Calshot & Netley

I wanted to see how close l could get to the decommissioned and partially redeveloped site of the old power station at Fawley and take some pictures of tower blocks I had seen at Netley, just down the coast from Southampton. Calshot seemed like a good gamble for the power station. I got some reasonable shots, and I can see how I can get closer next time. Technically, there’s still a lot of learning needed about how aperture affects the quality of the pictures I’m taking, as well as remembering to weigh the tripod down and locking the mirror in a raised position to reduce blurring when taking longer exposures so a lot of what I took had to be junked. The best of what’s left can be seen here.

Calshot & Netley

A new gallery: Hythe

Out one morning doing my day job, I knew I was going to have a few minutes to kill. I had been hoping to get a look at the decommissioned power station at Fawley on the Solent in Hampshire but I didn’t quite have enough time to get there and negotiate any restricted access. So, taking a slight detour, I went to the town centre of Hythe and took these.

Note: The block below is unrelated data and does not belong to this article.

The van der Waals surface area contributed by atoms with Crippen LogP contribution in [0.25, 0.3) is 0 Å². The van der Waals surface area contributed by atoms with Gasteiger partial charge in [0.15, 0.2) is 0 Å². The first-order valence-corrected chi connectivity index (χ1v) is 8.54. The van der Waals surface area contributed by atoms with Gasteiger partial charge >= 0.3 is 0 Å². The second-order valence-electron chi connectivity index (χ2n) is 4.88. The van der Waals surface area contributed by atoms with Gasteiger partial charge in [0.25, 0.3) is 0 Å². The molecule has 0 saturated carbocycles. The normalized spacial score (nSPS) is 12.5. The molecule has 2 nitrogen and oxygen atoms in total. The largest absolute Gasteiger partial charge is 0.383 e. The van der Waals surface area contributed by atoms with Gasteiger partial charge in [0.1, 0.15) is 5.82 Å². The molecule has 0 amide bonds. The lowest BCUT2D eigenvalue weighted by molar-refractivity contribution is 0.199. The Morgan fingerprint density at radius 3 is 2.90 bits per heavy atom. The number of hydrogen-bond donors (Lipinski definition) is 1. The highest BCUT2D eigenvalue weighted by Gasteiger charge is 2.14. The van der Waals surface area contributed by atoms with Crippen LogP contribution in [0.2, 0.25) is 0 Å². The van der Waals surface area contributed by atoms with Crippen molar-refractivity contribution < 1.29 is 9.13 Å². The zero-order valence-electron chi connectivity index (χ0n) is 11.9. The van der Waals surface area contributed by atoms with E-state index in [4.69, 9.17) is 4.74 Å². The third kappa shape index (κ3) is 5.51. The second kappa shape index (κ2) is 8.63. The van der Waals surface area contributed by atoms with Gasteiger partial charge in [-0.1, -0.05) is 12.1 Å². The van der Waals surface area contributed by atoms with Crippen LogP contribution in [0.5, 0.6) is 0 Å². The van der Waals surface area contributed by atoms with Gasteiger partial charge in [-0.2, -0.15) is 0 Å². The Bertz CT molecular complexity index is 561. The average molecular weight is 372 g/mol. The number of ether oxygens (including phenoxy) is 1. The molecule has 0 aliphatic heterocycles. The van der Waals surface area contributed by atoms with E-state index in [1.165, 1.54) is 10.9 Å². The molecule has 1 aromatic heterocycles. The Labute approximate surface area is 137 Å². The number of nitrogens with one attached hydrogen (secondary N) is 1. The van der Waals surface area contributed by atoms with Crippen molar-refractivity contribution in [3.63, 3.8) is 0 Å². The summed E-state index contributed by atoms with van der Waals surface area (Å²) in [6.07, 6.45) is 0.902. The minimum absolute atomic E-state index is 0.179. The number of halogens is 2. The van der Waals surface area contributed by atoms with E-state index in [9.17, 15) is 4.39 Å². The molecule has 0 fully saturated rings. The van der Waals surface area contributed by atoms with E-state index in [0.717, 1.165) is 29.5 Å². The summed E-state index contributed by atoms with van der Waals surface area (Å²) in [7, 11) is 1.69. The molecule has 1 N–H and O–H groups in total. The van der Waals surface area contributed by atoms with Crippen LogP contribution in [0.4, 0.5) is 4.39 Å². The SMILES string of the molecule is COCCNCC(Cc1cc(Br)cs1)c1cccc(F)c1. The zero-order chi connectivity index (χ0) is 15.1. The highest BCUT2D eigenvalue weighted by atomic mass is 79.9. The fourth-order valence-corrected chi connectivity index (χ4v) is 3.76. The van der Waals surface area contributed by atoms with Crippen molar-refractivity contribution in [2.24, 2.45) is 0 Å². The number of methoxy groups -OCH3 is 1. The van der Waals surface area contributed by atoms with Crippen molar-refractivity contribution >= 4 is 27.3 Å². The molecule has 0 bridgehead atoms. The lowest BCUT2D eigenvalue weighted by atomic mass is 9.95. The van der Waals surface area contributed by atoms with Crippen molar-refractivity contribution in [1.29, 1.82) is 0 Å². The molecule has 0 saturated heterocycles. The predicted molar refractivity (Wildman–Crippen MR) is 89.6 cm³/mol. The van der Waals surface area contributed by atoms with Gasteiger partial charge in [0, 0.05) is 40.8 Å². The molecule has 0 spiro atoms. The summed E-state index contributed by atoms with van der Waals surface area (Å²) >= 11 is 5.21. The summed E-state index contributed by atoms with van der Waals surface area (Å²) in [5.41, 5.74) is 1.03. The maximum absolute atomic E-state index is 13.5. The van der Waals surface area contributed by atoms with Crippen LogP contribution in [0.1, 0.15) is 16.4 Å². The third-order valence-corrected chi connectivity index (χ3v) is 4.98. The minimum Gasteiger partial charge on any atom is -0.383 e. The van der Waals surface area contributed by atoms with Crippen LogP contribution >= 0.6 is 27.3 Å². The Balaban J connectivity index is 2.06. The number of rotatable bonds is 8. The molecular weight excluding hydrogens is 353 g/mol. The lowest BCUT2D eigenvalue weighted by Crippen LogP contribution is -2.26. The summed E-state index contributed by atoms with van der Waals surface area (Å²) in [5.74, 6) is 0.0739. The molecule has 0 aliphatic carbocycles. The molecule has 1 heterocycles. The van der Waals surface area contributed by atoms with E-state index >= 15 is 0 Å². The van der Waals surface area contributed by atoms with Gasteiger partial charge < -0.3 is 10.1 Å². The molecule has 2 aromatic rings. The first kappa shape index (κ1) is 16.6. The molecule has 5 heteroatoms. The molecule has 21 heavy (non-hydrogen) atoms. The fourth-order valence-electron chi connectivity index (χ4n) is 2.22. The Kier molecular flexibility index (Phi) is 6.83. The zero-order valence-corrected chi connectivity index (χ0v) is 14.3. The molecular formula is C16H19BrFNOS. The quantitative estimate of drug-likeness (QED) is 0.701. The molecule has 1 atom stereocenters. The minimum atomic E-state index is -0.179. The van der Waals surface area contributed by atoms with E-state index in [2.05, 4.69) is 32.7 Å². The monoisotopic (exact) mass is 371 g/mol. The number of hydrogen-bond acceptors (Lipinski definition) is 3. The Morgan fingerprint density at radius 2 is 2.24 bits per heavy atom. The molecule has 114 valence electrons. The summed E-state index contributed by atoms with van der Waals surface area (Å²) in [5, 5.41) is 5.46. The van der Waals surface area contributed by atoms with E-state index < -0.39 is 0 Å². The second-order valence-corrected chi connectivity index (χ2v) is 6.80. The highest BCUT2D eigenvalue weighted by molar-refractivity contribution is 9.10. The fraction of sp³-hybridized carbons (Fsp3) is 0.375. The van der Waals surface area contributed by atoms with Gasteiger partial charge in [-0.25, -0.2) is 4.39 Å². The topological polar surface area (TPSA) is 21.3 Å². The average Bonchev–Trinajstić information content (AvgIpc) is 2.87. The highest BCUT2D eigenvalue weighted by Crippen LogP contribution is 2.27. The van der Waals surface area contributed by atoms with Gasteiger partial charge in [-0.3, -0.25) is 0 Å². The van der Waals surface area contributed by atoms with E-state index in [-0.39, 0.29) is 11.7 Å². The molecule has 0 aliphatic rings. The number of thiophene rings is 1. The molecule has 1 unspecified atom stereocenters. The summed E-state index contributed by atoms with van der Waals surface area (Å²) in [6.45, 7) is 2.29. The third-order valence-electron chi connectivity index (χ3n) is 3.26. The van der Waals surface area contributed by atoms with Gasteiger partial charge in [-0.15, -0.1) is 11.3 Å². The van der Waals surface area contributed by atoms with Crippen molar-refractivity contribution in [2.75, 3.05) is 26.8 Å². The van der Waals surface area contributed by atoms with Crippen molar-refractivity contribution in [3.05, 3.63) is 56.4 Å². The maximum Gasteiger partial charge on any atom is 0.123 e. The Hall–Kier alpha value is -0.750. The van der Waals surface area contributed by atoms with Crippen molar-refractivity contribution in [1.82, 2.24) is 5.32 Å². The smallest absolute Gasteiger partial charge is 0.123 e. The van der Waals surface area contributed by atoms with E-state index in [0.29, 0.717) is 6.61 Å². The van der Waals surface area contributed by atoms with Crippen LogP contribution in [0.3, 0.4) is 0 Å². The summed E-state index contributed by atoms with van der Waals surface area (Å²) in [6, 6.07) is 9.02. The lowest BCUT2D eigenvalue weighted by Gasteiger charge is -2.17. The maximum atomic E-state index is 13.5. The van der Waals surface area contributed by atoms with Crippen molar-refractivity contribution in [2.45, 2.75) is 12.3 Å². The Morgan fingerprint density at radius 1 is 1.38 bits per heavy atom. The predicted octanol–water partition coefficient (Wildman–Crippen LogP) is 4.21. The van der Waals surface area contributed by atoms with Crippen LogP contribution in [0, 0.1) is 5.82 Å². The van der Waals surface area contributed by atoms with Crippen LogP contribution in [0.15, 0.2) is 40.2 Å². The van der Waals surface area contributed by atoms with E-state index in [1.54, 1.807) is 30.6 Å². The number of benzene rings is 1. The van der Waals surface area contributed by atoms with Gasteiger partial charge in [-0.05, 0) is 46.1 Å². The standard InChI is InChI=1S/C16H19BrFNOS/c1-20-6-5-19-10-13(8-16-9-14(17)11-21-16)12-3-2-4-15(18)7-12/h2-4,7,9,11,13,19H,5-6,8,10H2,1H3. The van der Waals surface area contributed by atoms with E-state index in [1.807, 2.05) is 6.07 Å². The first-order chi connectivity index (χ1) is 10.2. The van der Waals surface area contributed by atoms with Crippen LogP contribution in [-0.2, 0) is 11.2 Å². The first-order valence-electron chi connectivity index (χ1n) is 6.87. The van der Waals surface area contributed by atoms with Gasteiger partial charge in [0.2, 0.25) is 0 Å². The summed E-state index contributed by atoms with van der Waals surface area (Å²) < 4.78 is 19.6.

A new gallery: Hythe

Why taking pictures matters to me

So, while I’m kept busy learning the “how” of photography. You know, taking pictures, making mistakes, I’m also learning about WordPress, web hosting, plugins and various other ways of spending money.

That led me to ask if I was getting value for the investment for my time and money, which led me to “why?”. I didn’t have to think too much about it, there is a solidity to the architecture I photograph which gives an appearance of security at a superficial level. The beauty of this is reflected by photographers like Stefano Perego, IƱigo Bujedo Aguirre and Roberto Conte. In their portfolios I came across pictures that hinted at transience and decay which I found appealing. Digging around, I found work by Arseniy Kotov and Austin Granger that I like, a lot. The process by which architecture ages, and the effect of that ageing on those who experience it.

So, the answer to the question? Right now, my photography is a projection of my personal experience of ageing as I progress in the latter half of my life. There’s a personal project in there somewhere.